Former employee shares expertise and Clerc Center products with school in Senegal
After a lifetime in education, including 20 years as a teacher, researcher, and program supervisor at Clerc Center, Angela Bednarczyk was searching for a new mission for her retirement years. By a serendipitous twist, she found a new path during a church mission trip to Senegal in July of 2010. While staying at the Tribal Mission Guest House in Dakar, she noticed a calendar for the L'École Renaissance des Sourds, a school for the deaf also located in Dakar, and decided to arrange a visit. The meeting with the school administrator, Jane Penney, led to an invitation for Bednarczyk to come back to Senegal to offer literacy training for their teachers for two weeks in February 2011. The success of that training led Bednarczyk to decide to return as an unpaid volunteer at the school for one year starting in September 2011.
The school interested Bednarczyk not only from her background in education, but also because on her trip to Senegal in 2010 she was to meet for the first time the World Vision child she had sponsored for four years. World Vision is a Christian humanitarian organization dedicated to working with children, families, and their communities worldwide. The 12-year-old boy Bednarczyk sponsors is deaf and lives with his family in a village four hours north of the capital. Bednarczyk had learned that the boy had tried to attend the local school without success because of communication barriers. She wondered if the school for the deaf in Dakar might be a more successful educational environment. While discussing the needs of Bednarczyk's World Vision child, the school administrator became aware of the many educational gifts Bednarczyk had to offer and invited her to return to help train her teachers to create a more visual learning environment-the invitation was readily accepted.
When Bednarczyk returned from her initial trip to Senegal, she planned what literacy resources she wanted to bring back with her. She stopped by the Clerc Center to purchase Shared Reading Project (SRP) book bags and literacy manuals for training teachers and working with students and families. SRP is designed to teach parents and caregivers how to read to their deaf and hard of hearing children using American Sign Language, and to use strategies to make book sharing most effective. Each of the 110 titles in the SRP Book Bags series contains a copy of a popular children's story book, a DVD with a deaf adult signing the story, and an activity card to extend the ideas of the story.
The first book the teachers used out of the Shared Reading Book Bag was Five Little Monkeys Jumping on the Bed. Not only did the students enjoy the story but the teachers found it quite amusing especially when they dramatized the story. The school plans to translate the books into French. "I could see that there were many needs in the school program, from program development, to curriculum, to behavior management, student assessment, and a continuation of training for the staff," said Bednarczyk. "I spent two weeks working with the staff-teaching them about using such things as predictable books to help children feel successful with reading, language experience stories to provide students with reading material about their own experiences, and making the classroom environment a place rich with print."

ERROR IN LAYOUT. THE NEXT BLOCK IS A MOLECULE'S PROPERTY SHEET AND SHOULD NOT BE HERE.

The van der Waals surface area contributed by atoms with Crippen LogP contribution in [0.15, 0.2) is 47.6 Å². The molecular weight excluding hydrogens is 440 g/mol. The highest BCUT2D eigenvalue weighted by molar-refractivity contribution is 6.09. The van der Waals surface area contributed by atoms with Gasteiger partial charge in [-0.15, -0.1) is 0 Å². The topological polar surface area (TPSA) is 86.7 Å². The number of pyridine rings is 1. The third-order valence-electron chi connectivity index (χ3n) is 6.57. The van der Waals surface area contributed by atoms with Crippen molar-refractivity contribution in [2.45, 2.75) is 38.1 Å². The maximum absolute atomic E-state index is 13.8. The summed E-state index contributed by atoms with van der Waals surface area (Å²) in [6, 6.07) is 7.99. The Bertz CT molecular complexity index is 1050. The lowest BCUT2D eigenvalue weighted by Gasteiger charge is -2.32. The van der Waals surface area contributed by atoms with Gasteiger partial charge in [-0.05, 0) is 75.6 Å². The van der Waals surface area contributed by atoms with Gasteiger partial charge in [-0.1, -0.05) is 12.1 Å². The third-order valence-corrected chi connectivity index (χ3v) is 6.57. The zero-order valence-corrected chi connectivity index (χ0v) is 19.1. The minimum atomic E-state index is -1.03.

At the school, Bednarczyk taps into not only the material resources from the Clerc Center but also the experience she gained here as a teacher, program supervisor, researcher, and contributing author of two Clerc Center publications called Access for All: Integrating Deaf and Hard of Hearing Preschoolers and Issues in Access: Creating Effective Preschools for Deaf, Hard of Hearing and Hearing Children. "I am finding my Clerc Center experience valuable here, especially the work that I did with the Clerc Center Language Arts program, my work with the preschool teachers for seeing how the objectives which were to be taught were infused into the daily program, and the work that I did with Gallaudet's Child Development Center for running a successful an integrated deaf, hard of hearing, and hearing preschool program."
The Renaissance School for the Deaf was founded in 2007 and follows the Senegalese national curriculum with instruction based on the use of the Francophone West African sign language. The school currently serves 35 students and has five classrooms, five teachers, and a deaf teacher in training. Each year, the students' ages range from 4-to-16 years of age. "Materials and resources are limited and that is why the school administrator Julie Penney readily accepted my offer to volunteer my educational services," said Bednarczyk.
Bednarczyk has an apartment now near the school and sends back reports to family and friends on the progress of her training at the school and life in Senegal. She continues to try and convince her World Vision child's family to send their child to the school for the deaf-a difficult decision because transportation is expensive and the distance considerable. The African proverb "It takes a village to raise a child" is often quoted in education circles. Ironically, in Bednarczyk's case, it was one deaf child from one village that brought her to Africa. Now she works as a "villager" to contribute what she can to the well-being and educational opportunities for a school for many deaf students.